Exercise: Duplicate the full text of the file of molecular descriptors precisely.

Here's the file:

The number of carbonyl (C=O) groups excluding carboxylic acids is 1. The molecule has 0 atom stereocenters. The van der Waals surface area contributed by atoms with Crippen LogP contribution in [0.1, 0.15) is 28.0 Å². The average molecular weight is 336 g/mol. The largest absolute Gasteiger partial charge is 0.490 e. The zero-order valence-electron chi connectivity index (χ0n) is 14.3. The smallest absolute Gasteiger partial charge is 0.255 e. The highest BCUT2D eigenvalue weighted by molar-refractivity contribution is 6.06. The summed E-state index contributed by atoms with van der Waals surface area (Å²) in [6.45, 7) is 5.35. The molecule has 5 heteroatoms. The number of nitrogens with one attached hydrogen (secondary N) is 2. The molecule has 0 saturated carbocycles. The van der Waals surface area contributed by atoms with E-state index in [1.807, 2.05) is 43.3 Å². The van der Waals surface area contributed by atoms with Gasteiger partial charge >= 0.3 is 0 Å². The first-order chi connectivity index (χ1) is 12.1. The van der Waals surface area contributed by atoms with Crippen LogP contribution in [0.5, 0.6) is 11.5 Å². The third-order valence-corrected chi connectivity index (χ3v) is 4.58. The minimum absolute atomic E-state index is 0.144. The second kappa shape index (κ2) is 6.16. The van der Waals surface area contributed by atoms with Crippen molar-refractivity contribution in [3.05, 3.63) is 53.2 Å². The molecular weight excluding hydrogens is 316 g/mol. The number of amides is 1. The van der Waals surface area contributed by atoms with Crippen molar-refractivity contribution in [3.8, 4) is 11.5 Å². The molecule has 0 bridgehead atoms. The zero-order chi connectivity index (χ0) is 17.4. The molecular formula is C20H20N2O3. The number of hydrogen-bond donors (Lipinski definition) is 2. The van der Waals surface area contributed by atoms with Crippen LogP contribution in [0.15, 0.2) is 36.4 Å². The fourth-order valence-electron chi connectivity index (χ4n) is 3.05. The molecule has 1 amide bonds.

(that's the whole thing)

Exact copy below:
The number of carbonyl (C=O) groups excluding carboxylic acids is 1. The molecule has 0 atom stereocenters. The van der Waals surface area contributed by atoms with Crippen LogP contribution in [0.1, 0.15) is 28.0 Å². The average molecular weight is 336 g/mol. The largest absolute Gasteiger partial charge is 0.490 e. The zero-order valence-electron chi connectivity index (χ0n) is 14.3. The smallest absolute Gasteiger partial charge is 0.255 e. The highest BCUT2D eigenvalue weighted by molar-refractivity contribution is 6.06. The summed E-state index contributed by atoms with van der Waals surface area (Å²) in [6.45, 7) is 5.35. The molecule has 5 heteroatoms. The number of nitrogens with one attached hydrogen (secondary N) is 2. The molecule has 0 saturated carbocycles. The van der Waals surface area contributed by atoms with E-state index in [1.807, 2.05) is 43.3 Å². The van der Waals surface area contributed by atoms with Gasteiger partial charge >= 0.3 is 0 Å². The first-order chi connectivity index (χ1) is 12.1. The van der Waals surface area contributed by atoms with Crippen LogP contribution in [0.5, 0.6) is 11.5 Å². The third-order valence-corrected chi connectivity index (χ3v) is 4.58. The minimum absolute atomic E-state index is 0.144. The second kappa shape index (κ2) is 6.16. The van der Waals surface area contributed by atoms with Crippen molar-refractivity contribution in [3.05, 3.63) is 53.2 Å². The molecular weight excluding hydrogens is 316 g/mol. The number of amides is 1. The van der Waals surface area contributed by atoms with Crippen molar-refractivity contribution in [3.8, 4) is 11.5 Å². The molecule has 0 bridgehead atoms. The zero-order chi connectivity index (χ0) is 17.4. The molecular formula is C20H20N2O3. The number of hydrogen-bond donors (Lipinski definition) is 2. The van der Waals surface area contributed by atoms with Crippen LogP contribution in [0.15, 0.2) is 36.4 Å². The fourth-order valence-electron chi connectivity index (χ4n) is 3.05. The molecule has 1 amide bonds.